originally dominated by plagioclase laths, with minor amounts of ferromagnesian
phenocrysts and interstitial groundmass material. There has been complete replacement of
the igneous rock by albite, carbonate, illite-sericite, and clay, with minor disseminated fine
grained marcasite, pyrite and leucoxene. The altered rock has been cut by several irregular to
sub-planar veins that range from carbonate-rich to Fe-sulphide-rich. Sulphides are dominated
by fine to medium grained marcasite, in places enclosing pyrite aggregates. There is no
textural evidence that the sample represents a pyroclastic rock.

Interpretation and comments

Samples in the suite represent variably hydrothermally altered fine grained


clastic sedimentary rocks, bioclastic limestone and intermediate to mafic
igneous rocks. The fine grained clastic sedimentary rocks are mudstone and
siltstone, being represented in samples BIN3-5, FIK1-4 and FIK6. However, in
samples FIK4 and BIN5, the proportion of altered sedimentary rock is minor
and restricted to a few fragments within hydrothermal breccias. Bioclastic
limestone is present in BIN6 and FIK5, with the igneous rocks being
represented by BIN1-2 and FIK7.

Primary mudstone and siltstone are massive to weakly laminated (bedding


laminations), with siltstone typically displaying fine grained relict detrital
grain texture (mostly detrital quartz). The siltstone matrix material and the
mudstone are essentially the same, having little or no recognisable detrital
grains and being dominated by very fine grained illite-sericite and quartz,
with some samples containing small amounts of carbonaceous material (e.g.
as pervasive pigmentation, as small wispy aggregates) and (diagenetic) Fe
sulphides (fine grained pyrite, marcasite). It is assumed that the mudstone-
siltstone type sedimentary rocks would have been initially deposited in rather
reducing conditions. Bioclastic limestone displays fragmental texture, with
fragments of fossil material and micrite, generally enclosed in a micritic
matrix. The igneous rocks have moderate preservation of relict texture and
this demonstrates (a) that none of these samples represent pyroclastic
material (at least on the scale of the handspecimens) and that (b) the
macroscopic “lizard egg” texture in BIN1 is due to quartz-rich amygdular
fillings. The igneous rocks were originally dominated by randomly oriented
small plagioclase laths, but there are pseudomorphs after possible
ferromagnesian grains in FIK7. Due to strong pervasive hydrothermal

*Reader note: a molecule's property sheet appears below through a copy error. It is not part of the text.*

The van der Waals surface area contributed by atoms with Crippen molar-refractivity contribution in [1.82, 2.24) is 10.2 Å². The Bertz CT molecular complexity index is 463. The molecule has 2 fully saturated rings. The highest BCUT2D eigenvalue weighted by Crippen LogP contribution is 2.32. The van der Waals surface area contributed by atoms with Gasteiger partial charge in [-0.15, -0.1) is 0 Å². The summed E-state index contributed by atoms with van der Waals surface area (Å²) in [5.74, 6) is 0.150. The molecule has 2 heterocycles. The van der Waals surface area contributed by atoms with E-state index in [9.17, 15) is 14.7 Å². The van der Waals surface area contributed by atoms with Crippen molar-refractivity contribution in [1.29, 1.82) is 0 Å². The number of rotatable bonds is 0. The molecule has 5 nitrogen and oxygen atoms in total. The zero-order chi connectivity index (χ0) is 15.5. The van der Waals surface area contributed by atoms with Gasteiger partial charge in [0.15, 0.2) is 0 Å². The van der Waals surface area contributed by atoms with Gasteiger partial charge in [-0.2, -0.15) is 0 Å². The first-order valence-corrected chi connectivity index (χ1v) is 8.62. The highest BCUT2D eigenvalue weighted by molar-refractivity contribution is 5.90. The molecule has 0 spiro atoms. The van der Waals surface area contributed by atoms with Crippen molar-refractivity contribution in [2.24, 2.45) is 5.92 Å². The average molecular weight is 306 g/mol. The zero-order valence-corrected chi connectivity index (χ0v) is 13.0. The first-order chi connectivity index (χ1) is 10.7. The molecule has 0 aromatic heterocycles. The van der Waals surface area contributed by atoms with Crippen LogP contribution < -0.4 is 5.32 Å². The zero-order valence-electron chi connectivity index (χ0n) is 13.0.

alteration, it is not possible to accurately gauge the original compositions of
the igneous rocks, although they were most likely intermediate to mafic.

All the samples in the suite display alteration, with many also showing
veining and hydrothermal brecciation. Alteration is pervasive, and although
in some of the fine grained clastic sedimentary rocks and the limestones,
might be simply the product of diagenesis, it is more likely that it is due
largely to hydrothermal processes. In the igneous rocks, pervasive alteration
is of argillic-phyllic type in BIN1-2, with replacement by illite-sericite, quartz
and minor Fe sulphides and leucoxene. The amygdules in BIN1 are mainly
filled by fine to medium grained quartz, with minor pyrite around amygdule
rims. In FIK7, alteration is interpreted to be of transitional propylitic-argillic
type, with replacement by albite, illite-sericite and carbonate, with minor Fe
sulphides and leucoxene. In the limestones, alteration is probably manifest by
recrystallisation, but there has also been minor development of pyrite and
local quartz and clay/illite-sericite. In the mudstone-siltstone, alteration
ranges between argillic-phyllic type and strong silicification, with the
replacement assemblages ranging from being rather rich in illite-sericite, to
being dominated by quartz. In places, kaolinitic clay has developed, along
with fine disseminations and aggregates of pyrite and marcasite, trace
leucoxene, trace arsenopyrite (in FIK3), and maturation of carbonaceous
material (perhaps to form coaly or pyrobitumen material as well as ultrafine
pyrite, e.g. in FIK4). In the fine grained clastic rocks, silicification is
demonstrated by more-or-less complete replacement by finely granular
quartz. In several of the sedimentary rock samples, it is evident that tiny
framboidal pyrite aggregates formed as part of the hydrothermal alteration.

Hydrothermal brecciation phenomena occur in several samples (BIN5, FIK1-


4), with veining also occurring in several others. Brecciation has led to the
formation of angular to locally slabby fragments, commonly arranged in
matrix-supported fashion. Only locally are the breccia textures clast-
supported. Many breccia fragments are also veined by the same material and
the breccia infill. The latter is typically dominated by quartz, with a wide
range of grainsize (very fine through to coarse) and textures (includes
granular, inequigranular, crustiform banded, prismatic, crystalline projections
into cavities, plumose and lattice). Quartz textures in infill (and also as
replacement of clastic sedimentary fragments) are typical of those found in
epithermal systems. There is evidence for the former presence of chalcedony,
subsequently replaced by quartz, and of former bladed carbonate, replaced by